Did you know this about the Book of Ruth? Devotional Commentary

The Book of Ruth is the eighth book in the order of the canon of Sacred Scriptures as assembled in the English bible. It comes after the Book of Judges and precedes the Book of 1 Samuel. The Book of Ruth is the personal story of a Moabite woman. She was not an Israelite, but the writer tells a moving story of Ruth’s loyalty to her mother-in-law, her journey to Israel, and her subsequent marriage to Boaz.

Years earlier before the story began, Elimelech, a Hebrew, migrated along with his wife, Naomi, and two sons to Moab during a famine. In time, the two sons married Moabite women. Then Naomi’s husband died, and later her two sons also died. No explanation is given as to the cause of their deaths, but they left behind a grieving mother and two young wives—her daughters-in-law, who had as yet not given birth to any children. Left alone with no one to care for her, Naomi decides to return to Israel, broken in grief from the loss of her husband and two sons.

Unlike Orpah, the daughter-in-law who decided to stay in Moab, Ruth loved Naomi and decided to return to Israel with her grieving mother-in-law. In Israel, the two women struggled to put food on the table. According to the law at that time, a woman always lived under the care of a man—her father, her husband, or her son. These two women had no one, so they were forced to gather barley and wheat that had not been picked up with the bulk of the crop at harvest. This brought Ruth to the field of a man by the name of Boaz.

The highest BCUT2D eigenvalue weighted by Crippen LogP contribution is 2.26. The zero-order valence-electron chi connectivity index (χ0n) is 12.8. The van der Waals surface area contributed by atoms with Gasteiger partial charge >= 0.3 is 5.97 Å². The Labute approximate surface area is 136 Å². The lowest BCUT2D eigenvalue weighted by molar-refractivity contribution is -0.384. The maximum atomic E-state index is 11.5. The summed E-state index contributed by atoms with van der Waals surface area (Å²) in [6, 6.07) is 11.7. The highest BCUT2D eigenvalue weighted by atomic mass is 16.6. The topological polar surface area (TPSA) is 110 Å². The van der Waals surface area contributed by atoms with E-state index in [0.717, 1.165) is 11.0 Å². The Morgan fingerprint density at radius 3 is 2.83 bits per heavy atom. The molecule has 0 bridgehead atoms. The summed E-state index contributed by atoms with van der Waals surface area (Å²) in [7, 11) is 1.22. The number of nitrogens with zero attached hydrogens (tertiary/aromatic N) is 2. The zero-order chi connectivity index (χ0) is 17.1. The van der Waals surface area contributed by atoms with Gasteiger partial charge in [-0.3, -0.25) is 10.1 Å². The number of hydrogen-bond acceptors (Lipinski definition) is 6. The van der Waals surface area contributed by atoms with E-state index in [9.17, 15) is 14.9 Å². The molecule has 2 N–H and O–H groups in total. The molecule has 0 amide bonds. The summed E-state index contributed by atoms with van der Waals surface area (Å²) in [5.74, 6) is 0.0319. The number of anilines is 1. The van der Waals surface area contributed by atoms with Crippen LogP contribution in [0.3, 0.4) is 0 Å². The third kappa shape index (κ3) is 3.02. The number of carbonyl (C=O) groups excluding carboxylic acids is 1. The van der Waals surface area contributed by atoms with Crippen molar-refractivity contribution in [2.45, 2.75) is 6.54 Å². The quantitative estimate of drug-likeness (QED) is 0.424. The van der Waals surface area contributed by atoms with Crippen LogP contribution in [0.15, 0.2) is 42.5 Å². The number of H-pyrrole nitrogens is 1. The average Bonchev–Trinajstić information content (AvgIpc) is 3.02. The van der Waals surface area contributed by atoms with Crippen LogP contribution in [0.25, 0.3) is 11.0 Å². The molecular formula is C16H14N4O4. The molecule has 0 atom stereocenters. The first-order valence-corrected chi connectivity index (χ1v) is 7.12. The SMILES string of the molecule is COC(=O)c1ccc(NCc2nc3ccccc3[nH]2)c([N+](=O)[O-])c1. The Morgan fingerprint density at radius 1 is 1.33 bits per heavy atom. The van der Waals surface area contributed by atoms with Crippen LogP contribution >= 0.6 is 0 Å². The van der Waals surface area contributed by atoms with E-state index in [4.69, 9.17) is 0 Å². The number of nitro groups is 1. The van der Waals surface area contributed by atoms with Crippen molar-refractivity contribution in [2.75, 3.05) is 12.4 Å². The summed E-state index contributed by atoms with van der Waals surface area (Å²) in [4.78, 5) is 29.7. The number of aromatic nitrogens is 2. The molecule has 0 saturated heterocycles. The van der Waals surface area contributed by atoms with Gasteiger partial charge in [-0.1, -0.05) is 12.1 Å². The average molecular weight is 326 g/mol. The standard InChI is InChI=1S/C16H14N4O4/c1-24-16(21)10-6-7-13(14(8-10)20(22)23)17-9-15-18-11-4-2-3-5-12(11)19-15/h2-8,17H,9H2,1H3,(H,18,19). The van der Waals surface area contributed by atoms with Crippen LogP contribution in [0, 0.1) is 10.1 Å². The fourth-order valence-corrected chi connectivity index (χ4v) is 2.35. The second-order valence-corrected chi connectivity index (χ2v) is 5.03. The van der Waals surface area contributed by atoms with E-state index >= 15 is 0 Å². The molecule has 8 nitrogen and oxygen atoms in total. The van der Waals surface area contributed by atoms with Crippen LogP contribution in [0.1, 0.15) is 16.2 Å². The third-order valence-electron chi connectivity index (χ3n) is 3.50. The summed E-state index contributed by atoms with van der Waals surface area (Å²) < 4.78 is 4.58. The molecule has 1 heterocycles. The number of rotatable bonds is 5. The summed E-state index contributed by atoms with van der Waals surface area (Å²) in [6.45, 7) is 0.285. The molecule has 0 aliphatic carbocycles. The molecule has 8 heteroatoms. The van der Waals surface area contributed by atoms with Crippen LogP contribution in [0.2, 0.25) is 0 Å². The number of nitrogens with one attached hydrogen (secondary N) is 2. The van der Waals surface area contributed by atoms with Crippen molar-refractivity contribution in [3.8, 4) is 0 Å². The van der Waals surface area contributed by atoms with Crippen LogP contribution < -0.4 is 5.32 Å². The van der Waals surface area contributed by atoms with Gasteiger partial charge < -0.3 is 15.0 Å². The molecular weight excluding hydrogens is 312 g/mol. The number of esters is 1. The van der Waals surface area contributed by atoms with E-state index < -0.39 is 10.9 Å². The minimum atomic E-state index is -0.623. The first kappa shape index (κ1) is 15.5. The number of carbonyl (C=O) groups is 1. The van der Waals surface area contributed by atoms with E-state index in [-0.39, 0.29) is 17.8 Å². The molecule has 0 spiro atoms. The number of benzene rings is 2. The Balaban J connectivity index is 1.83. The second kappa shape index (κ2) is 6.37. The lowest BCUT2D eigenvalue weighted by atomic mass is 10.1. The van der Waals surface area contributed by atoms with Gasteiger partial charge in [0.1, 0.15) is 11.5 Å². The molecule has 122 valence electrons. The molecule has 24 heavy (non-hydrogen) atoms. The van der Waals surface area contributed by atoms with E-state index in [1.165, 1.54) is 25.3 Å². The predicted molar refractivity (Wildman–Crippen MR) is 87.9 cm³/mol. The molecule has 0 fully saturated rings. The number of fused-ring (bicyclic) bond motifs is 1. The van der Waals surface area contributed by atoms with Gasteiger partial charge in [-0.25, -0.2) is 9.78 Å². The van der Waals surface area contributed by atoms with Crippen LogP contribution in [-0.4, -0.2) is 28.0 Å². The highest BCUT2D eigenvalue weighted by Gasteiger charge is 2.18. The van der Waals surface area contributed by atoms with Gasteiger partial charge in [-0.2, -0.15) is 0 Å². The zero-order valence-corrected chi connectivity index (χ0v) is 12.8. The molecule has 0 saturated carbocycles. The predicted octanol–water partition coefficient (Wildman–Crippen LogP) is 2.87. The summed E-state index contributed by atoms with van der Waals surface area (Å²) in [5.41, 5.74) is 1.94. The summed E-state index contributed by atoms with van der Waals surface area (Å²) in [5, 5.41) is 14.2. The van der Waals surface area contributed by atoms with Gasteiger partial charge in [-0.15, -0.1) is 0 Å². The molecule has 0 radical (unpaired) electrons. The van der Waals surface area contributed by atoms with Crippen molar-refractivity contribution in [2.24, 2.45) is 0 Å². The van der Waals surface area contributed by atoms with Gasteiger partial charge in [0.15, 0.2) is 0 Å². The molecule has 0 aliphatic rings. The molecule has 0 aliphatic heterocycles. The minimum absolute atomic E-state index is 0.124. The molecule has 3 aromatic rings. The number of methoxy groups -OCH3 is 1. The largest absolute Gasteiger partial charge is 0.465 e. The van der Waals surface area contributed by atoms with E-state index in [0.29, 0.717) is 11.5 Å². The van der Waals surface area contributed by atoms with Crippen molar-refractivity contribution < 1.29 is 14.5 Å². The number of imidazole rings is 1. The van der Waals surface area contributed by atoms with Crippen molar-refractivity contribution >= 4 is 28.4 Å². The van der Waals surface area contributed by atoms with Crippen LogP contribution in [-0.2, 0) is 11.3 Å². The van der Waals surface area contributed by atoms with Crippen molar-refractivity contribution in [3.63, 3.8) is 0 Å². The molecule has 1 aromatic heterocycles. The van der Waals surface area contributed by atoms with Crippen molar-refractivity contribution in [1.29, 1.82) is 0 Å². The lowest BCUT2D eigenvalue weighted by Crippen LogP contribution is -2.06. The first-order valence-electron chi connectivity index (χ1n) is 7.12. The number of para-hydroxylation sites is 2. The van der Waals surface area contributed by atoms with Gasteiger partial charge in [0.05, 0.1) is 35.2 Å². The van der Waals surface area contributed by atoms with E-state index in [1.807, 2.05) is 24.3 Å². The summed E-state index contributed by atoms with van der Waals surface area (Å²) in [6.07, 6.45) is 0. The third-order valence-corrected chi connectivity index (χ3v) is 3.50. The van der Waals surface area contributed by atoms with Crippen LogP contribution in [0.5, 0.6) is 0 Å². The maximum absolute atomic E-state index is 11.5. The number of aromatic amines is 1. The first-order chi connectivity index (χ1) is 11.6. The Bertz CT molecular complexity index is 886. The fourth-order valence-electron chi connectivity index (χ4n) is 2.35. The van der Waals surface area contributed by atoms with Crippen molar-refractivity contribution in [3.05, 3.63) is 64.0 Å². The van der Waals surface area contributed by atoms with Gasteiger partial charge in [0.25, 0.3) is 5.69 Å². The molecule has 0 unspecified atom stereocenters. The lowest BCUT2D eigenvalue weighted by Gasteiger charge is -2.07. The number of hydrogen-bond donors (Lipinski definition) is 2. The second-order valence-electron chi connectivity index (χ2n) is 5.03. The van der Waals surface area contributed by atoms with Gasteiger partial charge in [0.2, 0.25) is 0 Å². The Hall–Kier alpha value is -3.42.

Boaz was a man who owned property and had achieved some degree of prosperity. More importantly, he was a relative of Mahlon, Ruth’s deceased husband. If a young man died, the law required the next of kin to assume the care of his widow. The law intended that the man would take her as his wife and, hopefully, the union would give birth to a son who could eventually assume the responsibility of caring for the family. He would keep the name of the deceased alive and will eventually inherit the property of his mother’s first husband. Boaz was this man, a kinsman redeemer.

When Boaz accepted this legal responsibility, he married Ruth. From that moment on, Boaz was the protector and provider for Ruth, his wife, and Naomi, her mother-in-law.

The story has a happy ending. Ruth gives birth to a son, whom they named Obed. Obed became the father of Jesse, and Jesse was the father of Israel’s greatest king, David. It is the story of a young widow, a native of the rival tribe of Moab, who demonstrates a deep loyalty to the mother of her deceased husband, adopts the religion of Israel as her own, and, in the end, becomes one of the mothers in the lineage of King David’s greater Son, Jesus Christ.

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